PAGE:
Government buildings in France flashed caricatures of Prophet Muhammad from the French satirical newspaper Charlie Hebdo, in defense of Islamist extremism.
The controversial caricature associated with the killing of Patty was displayed on town halls in the French cities of Montpellier and Toulouse for several hours on Wednesday evening, media and social media reports confirm.
Armed police guarded the vicinity where the controversial images were flashed, bright and big in front of the world. It was a remarkable show of resistance against the radical sect.
The cartoons from the same newspaper that led to the beheading of the French teacher called Samuel Patty were shown to hit back at the horrifying instance of Islamic terrorism that shook the world last week.
The protest was concluded with an official memorial attended by the Franch President Emmanuel Marcon and the victim’s family in Paris.
Samuel Patty became the victim of Islamic extremism days after he allegedly showed a caricature of Prophet Mohammad from the Charlie Hebdo newspaper during a History class about freedom of expression.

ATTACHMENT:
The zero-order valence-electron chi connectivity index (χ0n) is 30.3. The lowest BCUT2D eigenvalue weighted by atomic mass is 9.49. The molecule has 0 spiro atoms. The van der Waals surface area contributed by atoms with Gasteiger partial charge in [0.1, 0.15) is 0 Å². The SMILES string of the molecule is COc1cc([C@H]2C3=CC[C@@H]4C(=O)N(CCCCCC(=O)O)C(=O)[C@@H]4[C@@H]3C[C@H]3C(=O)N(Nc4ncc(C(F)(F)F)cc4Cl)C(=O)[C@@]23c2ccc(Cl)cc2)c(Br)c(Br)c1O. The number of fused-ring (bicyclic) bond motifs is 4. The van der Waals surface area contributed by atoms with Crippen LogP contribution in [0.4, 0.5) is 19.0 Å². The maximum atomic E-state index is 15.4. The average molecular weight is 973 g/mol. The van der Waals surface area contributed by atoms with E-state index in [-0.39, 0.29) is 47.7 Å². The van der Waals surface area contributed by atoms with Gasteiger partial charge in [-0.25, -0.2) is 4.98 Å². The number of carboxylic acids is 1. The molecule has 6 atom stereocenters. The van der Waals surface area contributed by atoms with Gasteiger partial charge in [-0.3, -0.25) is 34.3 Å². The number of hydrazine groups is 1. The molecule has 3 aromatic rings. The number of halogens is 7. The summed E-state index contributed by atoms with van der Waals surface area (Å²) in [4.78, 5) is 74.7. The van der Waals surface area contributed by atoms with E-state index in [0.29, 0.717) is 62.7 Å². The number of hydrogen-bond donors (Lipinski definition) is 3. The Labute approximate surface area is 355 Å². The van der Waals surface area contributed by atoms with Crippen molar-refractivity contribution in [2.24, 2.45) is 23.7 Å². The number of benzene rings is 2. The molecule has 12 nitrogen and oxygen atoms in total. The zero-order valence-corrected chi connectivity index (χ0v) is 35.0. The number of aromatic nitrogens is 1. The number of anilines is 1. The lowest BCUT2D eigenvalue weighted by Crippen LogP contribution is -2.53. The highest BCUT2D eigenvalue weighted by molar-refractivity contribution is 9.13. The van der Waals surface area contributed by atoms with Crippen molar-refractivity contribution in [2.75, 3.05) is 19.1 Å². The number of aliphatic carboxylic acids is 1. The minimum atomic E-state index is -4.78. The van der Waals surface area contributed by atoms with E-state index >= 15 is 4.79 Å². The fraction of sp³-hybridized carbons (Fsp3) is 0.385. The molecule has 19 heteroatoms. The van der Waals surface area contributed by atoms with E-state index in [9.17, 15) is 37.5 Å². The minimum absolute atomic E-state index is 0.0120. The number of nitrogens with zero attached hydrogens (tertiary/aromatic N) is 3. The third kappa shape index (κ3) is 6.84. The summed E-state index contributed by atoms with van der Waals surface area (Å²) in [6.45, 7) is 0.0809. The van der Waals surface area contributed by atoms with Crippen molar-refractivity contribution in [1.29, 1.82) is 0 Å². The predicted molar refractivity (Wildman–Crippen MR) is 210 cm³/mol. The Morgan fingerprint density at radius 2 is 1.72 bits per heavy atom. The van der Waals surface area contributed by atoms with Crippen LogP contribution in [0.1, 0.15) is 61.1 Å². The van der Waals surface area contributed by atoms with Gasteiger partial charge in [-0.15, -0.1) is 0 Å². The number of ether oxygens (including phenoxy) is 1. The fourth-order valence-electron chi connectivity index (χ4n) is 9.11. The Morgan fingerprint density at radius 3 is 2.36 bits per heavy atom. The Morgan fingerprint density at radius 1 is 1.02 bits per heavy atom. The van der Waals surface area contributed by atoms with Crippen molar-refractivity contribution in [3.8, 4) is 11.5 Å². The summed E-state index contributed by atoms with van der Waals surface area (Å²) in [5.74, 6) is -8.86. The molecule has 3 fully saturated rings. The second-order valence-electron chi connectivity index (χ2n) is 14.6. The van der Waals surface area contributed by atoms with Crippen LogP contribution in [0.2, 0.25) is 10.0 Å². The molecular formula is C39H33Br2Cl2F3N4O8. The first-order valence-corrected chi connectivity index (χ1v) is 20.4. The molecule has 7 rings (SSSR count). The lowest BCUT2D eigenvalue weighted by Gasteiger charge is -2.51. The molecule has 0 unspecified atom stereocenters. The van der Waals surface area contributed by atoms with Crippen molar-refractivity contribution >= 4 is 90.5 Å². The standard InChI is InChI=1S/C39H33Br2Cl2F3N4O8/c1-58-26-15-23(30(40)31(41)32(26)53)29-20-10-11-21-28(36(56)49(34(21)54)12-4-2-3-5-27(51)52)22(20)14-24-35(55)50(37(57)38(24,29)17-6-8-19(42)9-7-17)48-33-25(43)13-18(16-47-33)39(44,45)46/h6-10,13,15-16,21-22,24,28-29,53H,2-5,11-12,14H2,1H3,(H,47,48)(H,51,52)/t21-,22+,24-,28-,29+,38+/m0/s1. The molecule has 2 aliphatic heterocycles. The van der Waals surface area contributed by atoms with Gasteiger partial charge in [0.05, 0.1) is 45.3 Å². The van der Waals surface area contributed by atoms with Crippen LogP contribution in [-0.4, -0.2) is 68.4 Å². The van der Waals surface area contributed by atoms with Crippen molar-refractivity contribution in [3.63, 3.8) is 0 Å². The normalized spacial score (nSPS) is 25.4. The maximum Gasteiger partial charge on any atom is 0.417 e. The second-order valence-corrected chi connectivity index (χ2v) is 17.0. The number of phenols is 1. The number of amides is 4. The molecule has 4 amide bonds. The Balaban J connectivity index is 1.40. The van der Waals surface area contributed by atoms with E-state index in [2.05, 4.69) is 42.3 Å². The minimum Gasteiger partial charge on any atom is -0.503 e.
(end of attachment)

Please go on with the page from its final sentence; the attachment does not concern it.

An18-years-old boy, later identified as Abdullakh Anzorov beheaded the teacher outside the school while the teacher was walking back home.
Anzorov reportedly paid €300 (£270; $355) to two teenagers to identify Patty, before slaying him, anti-terrorism prosecutor Jean-François Ricard said at a press conference.
The teenager who killed Patty was shot dead by the French police shortly after the incident and more than a dozen has been arrested so far under investigation on the case.
Tens of thousands took to the streets of Paris on last week’s Sunday to protest against terrorism, and pay tribute to the History teacher, and defend freedom of expression.
Mr. Patty was posthumously awarded the highest civilian award in France – the Légion d’Honneur, and President Marcon hailed him a ‘quiet hero’ who upheld the French Republic.
“Samuel Paty on Friday became the face of the Republic, of our desire to break the will of the terrorists… and to live as a community of free citizens in our country” the French President was quoted as saying on Wednesday’s event.
Charlie Hebdo — the French newspaper whose cartoons have drawn the ire of terrorists — was attacked by Jihadists in 2015. On 7th January, two brothers Said and Cherif Kouachi stormed the newspaper’s Paris offices and opened fire, killing the editor, a copy editor, two columnists, a guest attendee, and four cartoonists.
Last week’s attack is the second of this kind after the 2015 gun rampage. Fourteen people, alleged of helping the two Jihadists orchestrate the 2015 attack faces trial.
Earlier in September, Charlie Hebdo republished the controversial caricatures of Prophet Muhammad, including one where the Prophet was wearing a bomb instead of a turban.
The latest issue of the magazine did not republish the Prophet’s images, but had decapitated depiction of people from different professions, with a headline-
Who’s turn next?Charlie Hebdo, edition